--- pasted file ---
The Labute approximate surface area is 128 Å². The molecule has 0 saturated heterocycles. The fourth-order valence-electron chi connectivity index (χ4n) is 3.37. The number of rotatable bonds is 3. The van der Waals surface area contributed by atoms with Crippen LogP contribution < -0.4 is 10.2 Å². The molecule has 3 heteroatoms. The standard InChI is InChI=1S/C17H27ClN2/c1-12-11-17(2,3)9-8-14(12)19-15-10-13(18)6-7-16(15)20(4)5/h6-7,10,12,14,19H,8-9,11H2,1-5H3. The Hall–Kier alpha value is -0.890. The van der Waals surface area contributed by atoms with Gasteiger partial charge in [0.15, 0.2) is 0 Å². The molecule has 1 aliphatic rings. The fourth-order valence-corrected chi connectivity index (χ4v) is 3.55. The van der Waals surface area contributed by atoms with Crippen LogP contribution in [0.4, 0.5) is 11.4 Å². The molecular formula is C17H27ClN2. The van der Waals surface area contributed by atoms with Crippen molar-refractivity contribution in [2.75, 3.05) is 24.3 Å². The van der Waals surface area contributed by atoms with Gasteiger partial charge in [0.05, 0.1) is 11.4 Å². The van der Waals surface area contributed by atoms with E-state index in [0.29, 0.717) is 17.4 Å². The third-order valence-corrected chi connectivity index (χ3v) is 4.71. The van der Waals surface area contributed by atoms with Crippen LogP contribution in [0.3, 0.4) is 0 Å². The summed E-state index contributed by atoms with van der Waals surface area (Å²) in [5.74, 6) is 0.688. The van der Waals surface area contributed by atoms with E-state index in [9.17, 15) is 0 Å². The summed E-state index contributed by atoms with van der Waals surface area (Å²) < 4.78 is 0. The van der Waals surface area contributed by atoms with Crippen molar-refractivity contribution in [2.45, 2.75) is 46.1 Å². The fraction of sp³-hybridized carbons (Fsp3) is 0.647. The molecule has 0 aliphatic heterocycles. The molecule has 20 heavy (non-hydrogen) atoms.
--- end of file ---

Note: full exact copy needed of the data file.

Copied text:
The Labute approximate surface area is 128 Å². The molecule has 0 saturated heterocycles. The fourth-order valence-electron chi connectivity index (χ4n) is 3.37. The number of rotatable bonds is 3. The van der Waals surface area contributed by atoms with Crippen LogP contribution < -0.4 is 10.2 Å². The molecule has 3 heteroatoms. The standard InChI is InChI=1S/C17H27ClN2/c1-12-11-17(2,3)9-8-14(12)19-15-10-13(18)6-7-16(15)20(4)5/h6-7,10,12,14,19H,8-9,11H2,1-5H3. The Hall–Kier alpha value is -0.890. The van der Waals surface area contributed by atoms with Gasteiger partial charge in [0.15, 0.2) is 0 Å². The molecule has 1 aliphatic rings. The fourth-order valence-corrected chi connectivity index (χ4v) is 3.55. The van der Waals surface area contributed by atoms with Crippen LogP contribution in [0.4, 0.5) is 11.4 Å². The molecular formula is C17H27ClN2. The van der Waals surface area contributed by atoms with Crippen molar-refractivity contribution in [2.75, 3.05) is 24.3 Å². The van der Waals surface area contributed by atoms with Gasteiger partial charge in [0.05, 0.1) is 11.4 Å². The van der Waals surface area contributed by atoms with E-state index in [0.29, 0.717) is 17.4 Å². The third-order valence-corrected chi connectivity index (χ3v) is 4.71. The van der Waals surface area contributed by atoms with Crippen LogP contribution in [0.3, 0.4) is 0 Å². The summed E-state index contributed by atoms with van der Waals surface area (Å²) in [5.74, 6) is 0.688. The van der Waals surface area contributed by atoms with E-state index in [9.17, 15) is 0 Å². The summed E-state index contributed by atoms with van der Waals surface area (Å²) < 4.78 is 0. The van der Waals surface area contributed by atoms with Crippen molar-refractivity contribution in [2.45, 2.75) is 46.1 Å². The fraction of sp³-hybridized carbons (Fsp3) is 0.647. The molecule has 0 aliphatic heterocycles. The molecule has 20 heavy (non-hydrogen) atoms.